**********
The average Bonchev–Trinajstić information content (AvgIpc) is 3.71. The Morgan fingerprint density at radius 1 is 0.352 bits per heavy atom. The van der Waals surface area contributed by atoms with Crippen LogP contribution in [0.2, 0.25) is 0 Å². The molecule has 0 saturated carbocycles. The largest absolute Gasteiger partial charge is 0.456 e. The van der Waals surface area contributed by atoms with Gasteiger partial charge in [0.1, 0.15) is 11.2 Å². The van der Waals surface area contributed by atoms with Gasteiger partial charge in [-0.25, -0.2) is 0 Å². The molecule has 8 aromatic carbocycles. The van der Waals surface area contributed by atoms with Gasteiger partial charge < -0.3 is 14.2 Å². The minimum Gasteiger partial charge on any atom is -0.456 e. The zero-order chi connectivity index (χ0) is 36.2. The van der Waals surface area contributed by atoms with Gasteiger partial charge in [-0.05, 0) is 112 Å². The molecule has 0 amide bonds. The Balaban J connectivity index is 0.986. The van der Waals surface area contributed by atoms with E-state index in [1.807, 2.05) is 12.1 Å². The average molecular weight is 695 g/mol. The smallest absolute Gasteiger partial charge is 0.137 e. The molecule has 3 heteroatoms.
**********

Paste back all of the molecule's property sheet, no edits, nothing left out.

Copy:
The average Bonchev–Trinajstić information content (AvgIpc) is 3.71. The Morgan fingerprint density at radius 1 is 0.352 bits per heavy atom. The van der Waals surface area contributed by atoms with Crippen LogP contribution in [0.2, 0.25) is 0 Å². The molecule has 0 saturated carbocycles. The largest absolute Gasteiger partial charge is 0.456 e. The van der Waals surface area contributed by atoms with Gasteiger partial charge in [0.1, 0.15) is 11.2 Å². The van der Waals surface area contributed by atoms with Gasteiger partial charge in [-0.25, -0.2) is 0 Å². The molecule has 8 aromatic carbocycles. The van der Waals surface area contributed by atoms with Gasteiger partial charge < -0.3 is 14.2 Å². The minimum Gasteiger partial charge on any atom is -0.456 e. The zero-order chi connectivity index (χ0) is 36.2. The van der Waals surface area contributed by atoms with Gasteiger partial charge in [-0.05, 0) is 112 Å². The molecule has 0 amide bonds. The Balaban J connectivity index is 0.986. The van der Waals surface area contributed by atoms with E-state index in [1.807, 2.05) is 12.1 Å². The average molecular weight is 695 g/mol. The smallest absolute Gasteiger partial charge is 0.137 e. The molecule has 3 heteroatoms.